To check the battery it needs to be charged
0
FollowupID: 813098

Reply By: MEMBER - Darian, SA - Wednesday, Apr 09, 2014 at 15:29

Wednesday, Apr 09, 2014 at 15:29
I think Sandy's 'should' comment is in the context of...'that's what many place do'.... I was at a Century dealer's state warehouse a few years back and they offered to test a battery for me, no cost no obligation..... its a very quick and cheap task for them...... and surely an aspect of modern marketing. I was at BigW today - my wife and I handed over our BigW specs for a 'service' - check the screws, adjust the frame and fit new nose rests - no charge.
AnswerID: 530170

Reply By: Member - Greg T1 (QLD) - Wednesday, Apr 09, 2014 at 20:44

Wednesday, Apr 09, 2014 at 20:44
Hi Damiem,
An AGM battery is designed to go from full charge to fully discharged many times with no detrimental effect to the battery. To recharge you would need to use a smart charger as an AGM needs 14.2 volts or there abouts I believe.
My suggestion would be to go to www.sidewinder.com.au as Derek Bester who is an auto electrician and writes articles for exploroz is an expert on these batteries.
I have a 120amp AGM battery that I bought from Derek 6 years ago and although I have never fully discharged it, it will sit in my workshop for months at a time and still read 12.95 volts.
Greg
AnswerID: 530190

Follow Up By: Alloy c/t - Thursday, Apr 10, 2014 at 11:11

Thursday, Apr 10, 2014 at 11:11
Wrong ,Wrong + Wrong ,, you will kill ANY battery quickly if you fully discharge "many" times ,,,, quite simply the original poster was dudded big time , 2v == one totally stuffed battery.
0
FollowupID: 813124

Reply By: Member - Phil G (SA) - Wednesday, Apr 09, 2014 at 22:17

Wednesday, Apr 09, 2014 at 22:17
When a battery has been deeply discharged (I expect by having something powered off it when stored), it takes a huge effort to get it working again. The internal resistance becomes very high, so the battery will take little charge initially. If you hook it up to your car's alternator, it's unlikely to take much charge, because I expect it has been 2volts for quite a while.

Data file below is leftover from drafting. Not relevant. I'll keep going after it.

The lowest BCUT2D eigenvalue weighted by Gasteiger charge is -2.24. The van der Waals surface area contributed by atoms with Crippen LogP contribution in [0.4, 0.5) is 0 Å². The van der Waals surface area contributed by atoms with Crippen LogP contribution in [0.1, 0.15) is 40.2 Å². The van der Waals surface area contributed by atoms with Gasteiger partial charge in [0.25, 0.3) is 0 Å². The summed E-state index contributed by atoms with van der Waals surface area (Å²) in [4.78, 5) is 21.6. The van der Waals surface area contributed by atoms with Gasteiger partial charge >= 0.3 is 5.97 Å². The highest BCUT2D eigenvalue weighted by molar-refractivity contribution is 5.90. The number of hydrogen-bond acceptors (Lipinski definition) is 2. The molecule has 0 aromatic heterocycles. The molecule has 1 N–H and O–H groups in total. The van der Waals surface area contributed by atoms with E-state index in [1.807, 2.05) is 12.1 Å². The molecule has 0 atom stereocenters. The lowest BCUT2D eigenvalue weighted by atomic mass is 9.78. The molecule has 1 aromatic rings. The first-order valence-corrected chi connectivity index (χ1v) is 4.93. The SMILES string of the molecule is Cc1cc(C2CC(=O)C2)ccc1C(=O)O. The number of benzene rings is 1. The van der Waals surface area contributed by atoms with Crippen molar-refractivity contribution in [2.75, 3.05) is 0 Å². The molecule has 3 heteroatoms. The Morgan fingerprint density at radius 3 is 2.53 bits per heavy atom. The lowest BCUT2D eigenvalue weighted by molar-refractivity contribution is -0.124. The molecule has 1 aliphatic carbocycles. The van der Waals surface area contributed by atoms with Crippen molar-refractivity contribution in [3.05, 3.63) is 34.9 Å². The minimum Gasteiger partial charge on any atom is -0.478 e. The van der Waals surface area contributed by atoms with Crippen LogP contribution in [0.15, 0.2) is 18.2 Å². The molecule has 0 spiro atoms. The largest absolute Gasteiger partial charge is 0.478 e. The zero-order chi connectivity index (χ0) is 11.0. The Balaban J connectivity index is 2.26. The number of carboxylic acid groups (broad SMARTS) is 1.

If you hook up a normal battery charger, they usually cut out when they detect the high resistance. What I'd normally do, is hook the battery up to a 13.8 volt power supply and let it sit for a week hooked up to get some charge back into it. Then see how it goes on a multistage charger. If the voltage is OK, then try running a camping fridge off it and see what happens. If the voltage drops off pretty soon, the battery is no good, and you have wasted your money. If the fridge works OK for say a day, then keep the battery fully charged and use it.
AnswerID: 530195

Reply By: Member - John (Vic) - Thursday, Apr 10, 2014 at 00:09

Thursday, Apr 10, 2014 at 00:09
Take it back to the bloke you bought it off and tell him it's knackerd and you want your dollars back.
If it's a year old he can then take it back to where he bought it and try for a warranty claim.
Problem solved for all.

VKS737 - Mobile 6352 (Selcall 6352)

Lifetime Member
My Profile  My Position  Send Message
Classifieds: Water Tank 55 Litre

AnswerID: 530199

Reply By: Member - Boobook - Thursday, Apr 10, 2014 at 09:13

Thursday, Apr 10, 2014 at 09:13
If you own a boat that doesn't have an anchor you're in real luck.

AnswerID: 530216

Reply By: Angryz - Thursday, Apr 10, 2014 at 17:43

Thursday, Apr 10, 2014 at 17:43
Rule of thumb to completely charge a battery is you should use a charger that is 10% of the amp hr of the battery. So to charge a 100 amp hr battery you would need a 10amp battery charger. Better chargers even come with a rejuvination setting that is well worth using even on a good battery.
If in doubt take it to a battery supplier like R&J Batteries. They can charge & test it for you.
AnswerID: 530254

Reply By: neimad19 - Saturday, Apr 12, 2014 at 20:19

Saturday, Apr 12, 2014 at 20:19
Thanks so much for all the help!

Today I finally contacted the guy and got my $$ back. At least I learnt something valuable out of all this;

Buy new batteries only!!

Damien
AnswerID: 530423

Sponsored Links

Popular Products (13)